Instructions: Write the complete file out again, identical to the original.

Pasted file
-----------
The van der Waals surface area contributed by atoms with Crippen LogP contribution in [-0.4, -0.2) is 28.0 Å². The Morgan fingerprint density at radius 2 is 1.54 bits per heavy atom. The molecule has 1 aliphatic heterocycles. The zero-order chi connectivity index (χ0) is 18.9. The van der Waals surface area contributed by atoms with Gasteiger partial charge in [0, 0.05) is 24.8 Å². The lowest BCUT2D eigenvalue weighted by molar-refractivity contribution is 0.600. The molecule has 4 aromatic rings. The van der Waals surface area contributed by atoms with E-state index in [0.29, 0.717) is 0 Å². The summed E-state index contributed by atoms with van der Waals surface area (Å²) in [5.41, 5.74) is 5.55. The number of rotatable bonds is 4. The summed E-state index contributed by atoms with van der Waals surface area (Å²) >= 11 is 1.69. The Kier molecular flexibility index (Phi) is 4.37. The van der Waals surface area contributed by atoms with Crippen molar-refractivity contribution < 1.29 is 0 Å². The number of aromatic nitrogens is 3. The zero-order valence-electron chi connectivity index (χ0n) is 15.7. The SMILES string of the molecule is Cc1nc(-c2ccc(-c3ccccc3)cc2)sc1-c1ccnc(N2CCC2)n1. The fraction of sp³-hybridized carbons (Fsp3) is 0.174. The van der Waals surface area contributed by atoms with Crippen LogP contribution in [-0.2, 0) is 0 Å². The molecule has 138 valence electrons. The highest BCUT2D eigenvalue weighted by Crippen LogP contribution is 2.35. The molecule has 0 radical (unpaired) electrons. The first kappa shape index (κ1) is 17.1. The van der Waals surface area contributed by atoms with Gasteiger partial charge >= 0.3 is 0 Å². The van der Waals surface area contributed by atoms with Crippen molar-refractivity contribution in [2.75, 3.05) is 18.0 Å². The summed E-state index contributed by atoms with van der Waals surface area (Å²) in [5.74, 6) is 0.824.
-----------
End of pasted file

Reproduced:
The van der Waals surface area contributed by atoms with Crippen LogP contribution in [-0.4, -0.2) is 28.0 Å². The Morgan fingerprint density at radius 2 is 1.54 bits per heavy atom. The molecule has 1 aliphatic heterocycles. The zero-order chi connectivity index (χ0) is 18.9. The van der Waals surface area contributed by atoms with Gasteiger partial charge in [0, 0.05) is 24.8 Å². The lowest BCUT2D eigenvalue weighted by molar-refractivity contribution is 0.600. The molecule has 4 aromatic rings. The van der Waals surface area contributed by atoms with E-state index in [0.29, 0.717) is 0 Å². The summed E-state index contributed by atoms with van der Waals surface area (Å²) in [5.41, 5.74) is 5.55. The number of rotatable bonds is 4. The summed E-state index contributed by atoms with van der Waals surface area (Å²) >= 11 is 1.69. The Kier molecular flexibility index (Phi) is 4.37. The van der Waals surface area contributed by atoms with Crippen molar-refractivity contribution < 1.29 is 0 Å². The number of aromatic nitrogens is 3. The zero-order valence-electron chi connectivity index (χ0n) is 15.7. The SMILES string of the molecule is Cc1nc(-c2ccc(-c3ccccc3)cc2)sc1-c1ccnc(N2CCC2)n1. The fraction of sp³-hybridized carbons (Fsp3) is 0.174. The van der Waals surface area contributed by atoms with Crippen LogP contribution in [-0.2, 0) is 0 Å². The molecule has 138 valence electrons. The highest BCUT2D eigenvalue weighted by Crippen LogP contribution is 2.35. The molecule has 0 radical (unpaired) electrons. The first kappa shape index (κ1) is 17.1. The van der Waals surface area contributed by atoms with Gasteiger partial charge >= 0.3 is 0 Å². The van der Waals surface area contributed by atoms with Crippen molar-refractivity contribution in [2.75, 3.05) is 18.0 Å². The summed E-state index contributed by atoms with van der Waals surface area (Å²) in [5.74, 6) is 0.824.